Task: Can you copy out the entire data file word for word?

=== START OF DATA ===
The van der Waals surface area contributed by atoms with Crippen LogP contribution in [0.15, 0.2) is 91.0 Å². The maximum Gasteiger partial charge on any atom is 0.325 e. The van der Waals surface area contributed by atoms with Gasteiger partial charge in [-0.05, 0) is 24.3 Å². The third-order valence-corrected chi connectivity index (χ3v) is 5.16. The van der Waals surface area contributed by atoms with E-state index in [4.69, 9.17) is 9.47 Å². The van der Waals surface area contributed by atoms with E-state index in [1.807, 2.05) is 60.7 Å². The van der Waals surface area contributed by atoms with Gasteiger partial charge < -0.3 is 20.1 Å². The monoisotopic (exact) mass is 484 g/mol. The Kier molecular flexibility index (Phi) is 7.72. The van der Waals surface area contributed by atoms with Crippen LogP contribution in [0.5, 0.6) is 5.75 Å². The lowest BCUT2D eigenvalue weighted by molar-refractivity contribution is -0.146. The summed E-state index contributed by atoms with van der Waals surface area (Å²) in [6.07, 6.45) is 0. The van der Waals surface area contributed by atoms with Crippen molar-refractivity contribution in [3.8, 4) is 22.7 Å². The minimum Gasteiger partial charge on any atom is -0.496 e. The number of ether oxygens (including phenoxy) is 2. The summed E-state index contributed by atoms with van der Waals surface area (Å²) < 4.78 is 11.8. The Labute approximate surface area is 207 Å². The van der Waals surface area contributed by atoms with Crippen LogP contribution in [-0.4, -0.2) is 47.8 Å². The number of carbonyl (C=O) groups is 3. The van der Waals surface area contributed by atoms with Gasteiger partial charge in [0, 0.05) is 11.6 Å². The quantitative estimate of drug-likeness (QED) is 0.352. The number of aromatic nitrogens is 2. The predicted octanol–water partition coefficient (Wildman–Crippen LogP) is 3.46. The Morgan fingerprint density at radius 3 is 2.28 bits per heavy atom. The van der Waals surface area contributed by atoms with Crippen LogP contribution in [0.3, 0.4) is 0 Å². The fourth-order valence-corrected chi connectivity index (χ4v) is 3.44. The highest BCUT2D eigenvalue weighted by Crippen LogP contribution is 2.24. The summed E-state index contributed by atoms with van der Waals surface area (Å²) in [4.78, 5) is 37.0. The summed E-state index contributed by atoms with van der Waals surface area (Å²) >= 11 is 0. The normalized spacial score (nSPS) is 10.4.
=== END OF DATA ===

The van der Waals surface area contributed by atoms with Crippen LogP contribution in [0.15, 0.2) is 91.0 Å². The maximum Gasteiger partial charge on any atom is 0.325 e. The van der Waals surface area contributed by atoms with Gasteiger partial charge in [-0.05, 0) is 24.3 Å². The third-order valence-corrected chi connectivity index (χ3v) is 5.16. The van der Waals surface area contributed by atoms with E-state index in [4.69, 9.17) is 9.47 Å². The van der Waals surface area contributed by atoms with E-state index in [1.807, 2.05) is 60.7 Å². The van der Waals surface area contributed by atoms with Gasteiger partial charge < -0.3 is 20.1 Å². The monoisotopic (exact) mass is 484 g/mol. The Kier molecular flexibility index (Phi) is 7.72. The van der Waals surface area contributed by atoms with Crippen LogP contribution in [0.5, 0.6) is 5.75 Å². The lowest BCUT2D eigenvalue weighted by molar-refractivity contribution is -0.146. The summed E-state index contributed by atoms with van der Waals surface area (Å²) in [6.07, 6.45) is 0. The van der Waals surface area contributed by atoms with Crippen molar-refractivity contribution in [3.8, 4) is 22.7 Å². The minimum Gasteiger partial charge on any atom is -0.496 e. The number of ether oxygens (including phenoxy) is 2. The summed E-state index contributed by atoms with van der Waals surface area (Å²) < 4.78 is 11.8. The Labute approximate surface area is 207 Å². The van der Waals surface area contributed by atoms with Crippen LogP contribution in [-0.4, -0.2) is 47.8 Å². The number of carbonyl (C=O) groups is 3. The van der Waals surface area contributed by atoms with Gasteiger partial charge in [0, 0.05) is 11.6 Å². The quantitative estimate of drug-likeness (QED) is 0.352. The number of aromatic nitrogens is 2. The predicted octanol–water partition coefficient (Wildman–Crippen LogP) is 3.46. The Morgan fingerprint density at radius 3 is 2.28 bits per heavy atom. The van der Waals surface area contributed by atoms with Crippen LogP contribution in [0.3, 0.4) is 0 Å². The fourth-order valence-corrected chi connectivity index (χ4v) is 3.44. The highest BCUT2D eigenvalue weighted by Crippen LogP contribution is 2.24. The summed E-state index contributed by atoms with van der Waals surface area (Å²) in [4.78, 5) is 37.0. The summed E-state index contributed by atoms with van der Waals surface area (Å²) >= 11 is 0. The normalized spacial score (nSPS) is 10.4.